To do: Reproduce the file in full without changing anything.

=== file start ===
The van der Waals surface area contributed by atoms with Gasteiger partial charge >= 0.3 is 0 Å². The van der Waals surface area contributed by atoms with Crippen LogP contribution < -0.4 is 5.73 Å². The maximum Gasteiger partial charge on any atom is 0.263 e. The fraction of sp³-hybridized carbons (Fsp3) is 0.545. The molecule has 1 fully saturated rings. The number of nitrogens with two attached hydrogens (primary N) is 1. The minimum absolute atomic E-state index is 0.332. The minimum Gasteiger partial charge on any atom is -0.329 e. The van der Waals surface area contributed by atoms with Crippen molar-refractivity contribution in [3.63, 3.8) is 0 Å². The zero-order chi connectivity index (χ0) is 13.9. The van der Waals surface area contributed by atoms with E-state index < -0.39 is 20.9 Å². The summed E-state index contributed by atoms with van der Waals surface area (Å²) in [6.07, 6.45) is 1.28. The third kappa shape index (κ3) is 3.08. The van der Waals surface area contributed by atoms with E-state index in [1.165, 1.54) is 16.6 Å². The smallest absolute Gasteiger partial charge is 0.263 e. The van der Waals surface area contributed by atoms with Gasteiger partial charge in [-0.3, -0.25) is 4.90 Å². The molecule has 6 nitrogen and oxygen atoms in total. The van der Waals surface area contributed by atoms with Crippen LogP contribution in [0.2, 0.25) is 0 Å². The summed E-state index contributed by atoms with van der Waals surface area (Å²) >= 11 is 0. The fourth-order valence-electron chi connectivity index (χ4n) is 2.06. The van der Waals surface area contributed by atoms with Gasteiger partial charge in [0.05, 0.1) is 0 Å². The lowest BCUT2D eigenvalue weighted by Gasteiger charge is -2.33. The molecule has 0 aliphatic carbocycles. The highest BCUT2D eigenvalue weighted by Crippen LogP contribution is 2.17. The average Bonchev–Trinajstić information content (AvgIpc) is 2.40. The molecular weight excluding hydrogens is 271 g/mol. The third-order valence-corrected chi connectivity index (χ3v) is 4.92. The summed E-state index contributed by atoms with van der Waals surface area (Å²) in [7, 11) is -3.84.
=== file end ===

The van der Waals surface area contributed by atoms with Gasteiger partial charge >= 0.3 is 0 Å². The van der Waals surface area contributed by atoms with Crippen LogP contribution < -0.4 is 5.73 Å². The maximum Gasteiger partial charge on any atom is 0.263 e. The fraction of sp³-hybridized carbons (Fsp3) is 0.545. The molecule has 1 fully saturated rings. The number of nitrogens with two attached hydrogens (primary N) is 1. The minimum absolute atomic E-state index is 0.332. The minimum Gasteiger partial charge on any atom is -0.329 e. The van der Waals surface area contributed by atoms with Crippen molar-refractivity contribution in [3.63, 3.8) is 0 Å². The zero-order chi connectivity index (χ0) is 13.9. The van der Waals surface area contributed by atoms with E-state index < -0.39 is 20.9 Å². The summed E-state index contributed by atoms with van der Waals surface area (Å²) in [6.07, 6.45) is 1.28. The third kappa shape index (κ3) is 3.08. The van der Waals surface area contributed by atoms with E-state index in [1.165, 1.54) is 16.6 Å². The smallest absolute Gasteiger partial charge is 0.263 e. The van der Waals surface area contributed by atoms with Gasteiger partial charge in [-0.3, -0.25) is 4.90 Å². The molecule has 6 nitrogen and oxygen atoms in total. The van der Waals surface area contributed by atoms with Crippen LogP contribution in [0.2, 0.25) is 0 Å². The summed E-state index contributed by atoms with van der Waals surface area (Å²) >= 11 is 0. The fourth-order valence-electron chi connectivity index (χ4n) is 2.06. The van der Waals surface area contributed by atoms with Gasteiger partial charge in [0.05, 0.1) is 0 Å². The lowest BCUT2D eigenvalue weighted by Gasteiger charge is -2.33. The molecule has 0 aliphatic carbocycles. The highest BCUT2D eigenvalue weighted by Crippen LogP contribution is 2.17. The average Bonchev–Trinajstić information content (AvgIpc) is 2.40. The molecular weight excluding hydrogens is 271 g/mol. The third-order valence-corrected chi connectivity index (χ3v) is 4.92. The summed E-state index contributed by atoms with van der Waals surface area (Å²) in [7, 11) is -3.84.